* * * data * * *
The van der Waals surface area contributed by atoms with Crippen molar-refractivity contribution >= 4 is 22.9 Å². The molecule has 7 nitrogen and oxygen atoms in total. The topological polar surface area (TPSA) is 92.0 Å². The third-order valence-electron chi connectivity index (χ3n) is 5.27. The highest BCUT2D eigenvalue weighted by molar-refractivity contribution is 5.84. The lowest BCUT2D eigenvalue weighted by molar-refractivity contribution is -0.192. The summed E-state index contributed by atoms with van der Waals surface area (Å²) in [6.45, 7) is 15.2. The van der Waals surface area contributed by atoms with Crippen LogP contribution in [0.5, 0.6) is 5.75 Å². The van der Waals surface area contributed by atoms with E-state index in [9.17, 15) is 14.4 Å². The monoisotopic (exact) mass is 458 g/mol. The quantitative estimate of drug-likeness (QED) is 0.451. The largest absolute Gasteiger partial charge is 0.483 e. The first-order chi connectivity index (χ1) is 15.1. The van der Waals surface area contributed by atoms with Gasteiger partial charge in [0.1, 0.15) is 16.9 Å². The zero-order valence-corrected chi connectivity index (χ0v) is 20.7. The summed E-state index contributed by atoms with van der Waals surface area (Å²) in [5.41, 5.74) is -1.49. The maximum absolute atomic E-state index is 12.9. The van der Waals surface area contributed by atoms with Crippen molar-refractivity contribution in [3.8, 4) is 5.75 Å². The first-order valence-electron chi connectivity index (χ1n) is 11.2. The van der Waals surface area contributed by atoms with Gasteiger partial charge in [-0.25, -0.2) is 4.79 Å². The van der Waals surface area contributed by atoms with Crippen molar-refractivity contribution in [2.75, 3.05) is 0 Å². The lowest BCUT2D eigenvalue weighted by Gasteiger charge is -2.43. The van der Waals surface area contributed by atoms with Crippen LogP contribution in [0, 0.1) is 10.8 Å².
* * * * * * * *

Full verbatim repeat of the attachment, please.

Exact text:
The van der Waals surface area contributed by atoms with Crippen molar-refractivity contribution >= 4 is 22.9 Å². The molecule has 7 nitrogen and oxygen atoms in total. The topological polar surface area (TPSA) is 92.0 Å². The third-order valence-electron chi connectivity index (χ3n) is 5.27. The highest BCUT2D eigenvalue weighted by molar-refractivity contribution is 5.84. The lowest BCUT2D eigenvalue weighted by molar-refractivity contribution is -0.192. The summed E-state index contributed by atoms with van der Waals surface area (Å²) in [6.45, 7) is 15.2. The van der Waals surface area contributed by atoms with Crippen LogP contribution in [0.5, 0.6) is 5.75 Å². The van der Waals surface area contributed by atoms with E-state index in [9.17, 15) is 14.4 Å². The monoisotopic (exact) mass is 458 g/mol. The quantitative estimate of drug-likeness (QED) is 0.451. The largest absolute Gasteiger partial charge is 0.483 e. The first-order chi connectivity index (χ1) is 15.1. The van der Waals surface area contributed by atoms with Gasteiger partial charge in [0.1, 0.15) is 16.9 Å². The zero-order valence-corrected chi connectivity index (χ0v) is 20.7. The summed E-state index contributed by atoms with van der Waals surface area (Å²) in [5.41, 5.74) is -1.49. The maximum absolute atomic E-state index is 12.9. The van der Waals surface area contributed by atoms with Crippen molar-refractivity contribution in [3.8, 4) is 5.75 Å². The first-order valence-electron chi connectivity index (χ1n) is 11.2. The van der Waals surface area contributed by atoms with Gasteiger partial charge in [-0.25, -0.2) is 4.79 Å². The van der Waals surface area contributed by atoms with Crippen molar-refractivity contribution in [2.75, 3.05) is 0 Å². The lowest BCUT2D eigenvalue weighted by Gasteiger charge is -2.43. The van der Waals surface area contributed by atoms with Crippen LogP contribution in [0, 0.1) is 10.8 Å².